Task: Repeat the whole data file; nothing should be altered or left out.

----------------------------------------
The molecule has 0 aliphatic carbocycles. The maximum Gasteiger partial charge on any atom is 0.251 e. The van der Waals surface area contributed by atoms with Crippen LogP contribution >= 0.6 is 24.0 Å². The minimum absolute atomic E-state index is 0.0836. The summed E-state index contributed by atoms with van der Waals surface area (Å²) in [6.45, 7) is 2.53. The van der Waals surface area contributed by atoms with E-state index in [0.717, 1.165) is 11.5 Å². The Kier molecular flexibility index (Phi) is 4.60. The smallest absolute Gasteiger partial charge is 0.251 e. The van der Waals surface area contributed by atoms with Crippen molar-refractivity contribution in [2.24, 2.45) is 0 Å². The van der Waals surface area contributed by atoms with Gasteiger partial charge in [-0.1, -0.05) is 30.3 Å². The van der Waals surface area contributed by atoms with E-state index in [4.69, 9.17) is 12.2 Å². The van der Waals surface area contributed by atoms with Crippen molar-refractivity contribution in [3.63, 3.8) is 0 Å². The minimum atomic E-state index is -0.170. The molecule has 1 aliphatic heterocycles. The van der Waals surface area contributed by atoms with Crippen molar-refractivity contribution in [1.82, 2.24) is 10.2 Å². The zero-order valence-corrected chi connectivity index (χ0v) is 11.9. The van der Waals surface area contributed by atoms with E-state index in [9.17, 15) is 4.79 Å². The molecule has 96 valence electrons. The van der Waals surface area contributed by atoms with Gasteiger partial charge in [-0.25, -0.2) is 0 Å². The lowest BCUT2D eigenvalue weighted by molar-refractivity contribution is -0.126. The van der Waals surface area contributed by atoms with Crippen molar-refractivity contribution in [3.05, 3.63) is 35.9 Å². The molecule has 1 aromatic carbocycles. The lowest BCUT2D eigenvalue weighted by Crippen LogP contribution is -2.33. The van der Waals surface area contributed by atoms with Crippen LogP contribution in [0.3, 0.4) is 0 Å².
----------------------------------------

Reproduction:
The molecule has 0 aliphatic carbocycles. The maximum Gasteiger partial charge on any atom is 0.251 e. The van der Waals surface area contributed by atoms with Crippen LogP contribution >= 0.6 is 24.0 Å². The minimum absolute atomic E-state index is 0.0836. The summed E-state index contributed by atoms with van der Waals surface area (Å²) in [6.45, 7) is 2.53. The van der Waals surface area contributed by atoms with E-state index in [0.717, 1.165) is 11.5 Å². The Kier molecular flexibility index (Phi) is 4.60. The smallest absolute Gasteiger partial charge is 0.251 e. The van der Waals surface area contributed by atoms with Crippen molar-refractivity contribution in [2.24, 2.45) is 0 Å². The van der Waals surface area contributed by atoms with Gasteiger partial charge in [-0.1, -0.05) is 30.3 Å². The van der Waals surface area contributed by atoms with E-state index in [4.69, 9.17) is 12.2 Å². The van der Waals surface area contributed by atoms with Crippen molar-refractivity contribution in [3.63, 3.8) is 0 Å². The minimum atomic E-state index is -0.170. The molecule has 1 aliphatic heterocycles. The van der Waals surface area contributed by atoms with Crippen molar-refractivity contribution in [1.82, 2.24) is 10.2 Å². The zero-order valence-corrected chi connectivity index (χ0v) is 11.9. The van der Waals surface area contributed by atoms with E-state index in [9.17, 15) is 4.79 Å². The molecule has 96 valence electrons. The van der Waals surface area contributed by atoms with Gasteiger partial charge in [-0.25, -0.2) is 0 Å². The lowest BCUT2D eigenvalue weighted by molar-refractivity contribution is -0.126. The van der Waals surface area contributed by atoms with Crippen molar-refractivity contribution in [3.05, 3.63) is 35.9 Å². The molecule has 1 aromatic carbocycles. The lowest BCUT2D eigenvalue weighted by Crippen LogP contribution is -2.33. The van der Waals surface area contributed by atoms with Crippen LogP contribution in [0.3, 0.4) is 0 Å².